U.N. ambassadors hail ‘new region’ in marking Abraham Accords’ anniversary
At New York event, talk of tolerance and tangible peace dividends between Israelis and Emirates
United Nations ambassadors from the U.S., Israel, the United Arab Emirates, Morocco and Bahrain gathered at the Museum of Jewish Heritage in Lower Manhattan in New York City on Monday for an event commemorating the first anniversary of the signing of the Abraham Accords.
The event is one of several this week marking the signing of the normalization agreements by Israel, Bahrain and the UAE in September 2020, and the most prominent in New York. In the months following the Accords’ signing last fall, Morocco and Sudan also reached normalization agreements with Israel.
Addressing the roughly 70 attendees, mostly ambassadors representing other countries at the United Nations and Jewish communal leaders, Israel’s Ambassador to the U.N. Gilad Erdan called the agreement “the best representation of practicing tolerance and living in peace with our neighbors.”
Erdan, who organized the event, added that “both Jews and Arabs will grow up in a fundamentally new region, an atmosphere in which peace and friendship between Israel and its neighbors will feel inevitable, in which tolerance and coexistence are not just ideas, but the reality they experience every day.”
The expanding Jewish community in the UAE was highlighted by Emirati Ambassador to the U.N. Lana Nusseibeh. “The flourishing of the Jewish community in the UAE, the first new Jewish community established in an Arab country in centuries, is just one proof of how the three Abrahamic religions can live and work side by side in our region,” she said, adding that she was hopeful that normalization between Israelis and Emiratis could facilitate progress in the Israeli-Palestinian peace process.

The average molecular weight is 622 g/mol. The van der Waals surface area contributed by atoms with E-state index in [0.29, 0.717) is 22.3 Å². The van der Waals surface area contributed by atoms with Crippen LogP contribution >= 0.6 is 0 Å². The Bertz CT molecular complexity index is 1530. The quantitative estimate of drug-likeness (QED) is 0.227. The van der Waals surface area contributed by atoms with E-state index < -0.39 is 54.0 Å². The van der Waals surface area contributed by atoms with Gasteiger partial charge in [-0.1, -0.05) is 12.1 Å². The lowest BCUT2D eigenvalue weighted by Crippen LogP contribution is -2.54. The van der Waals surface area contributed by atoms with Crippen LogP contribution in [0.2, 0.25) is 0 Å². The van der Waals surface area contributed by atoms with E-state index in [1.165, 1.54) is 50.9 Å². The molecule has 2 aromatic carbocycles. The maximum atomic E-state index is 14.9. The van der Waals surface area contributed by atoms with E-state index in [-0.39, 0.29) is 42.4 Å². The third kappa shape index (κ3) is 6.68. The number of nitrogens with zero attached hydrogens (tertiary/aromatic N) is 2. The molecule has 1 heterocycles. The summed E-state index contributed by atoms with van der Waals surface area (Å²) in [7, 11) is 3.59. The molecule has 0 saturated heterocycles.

“As we face this multitude of shared challenges in our region, it’s also our hope that the optimism the Accords generate for the youth of our region can also lead to a lasting agreement between the Palestinians and the Israelis, who also deserve to live in peace and security,” she noted.
U.S. Ambassador to the U.N. Linda Thomas-Greenfield said she was hopeful that relationships formed through the Abraham Accords would be reflected in Turtle Bay. “I’m also determined to explore how we can translate these agreements into progress within the U.N. system,” she said. “Events like this point us in that right direction.”
The U.S. is one of 16 countries boycotting an upcoming conference to commemorate the 20th anniversary of a U.N. anti-racism conference in Durban, South Africa, that singled out Israel as a racist nation.
Speakers at Monday’s event in New York highlighted the speed with which the agreements spurred economic and cultural advancements. Citing the opening of Israeli embassies in Bahrain and the UAE, and the appointment of ambassadors from those countries to Israel, Thomas-Greenfield noted that “what is most remarkable is that in the past year, we’ve gone from ink on the page to concrete improvements between countries.”
“Our region is tired of war,” Moroccan Ambassador to the U.N. Omar Hilale said, garnering the loudest applause of the afternoon. “Our region suffered a lot from all kinds of extremism, terrorism and rejection of ‘the other.’ Our region is in need of real peace… We need peace in hearts. We need peace in minds.”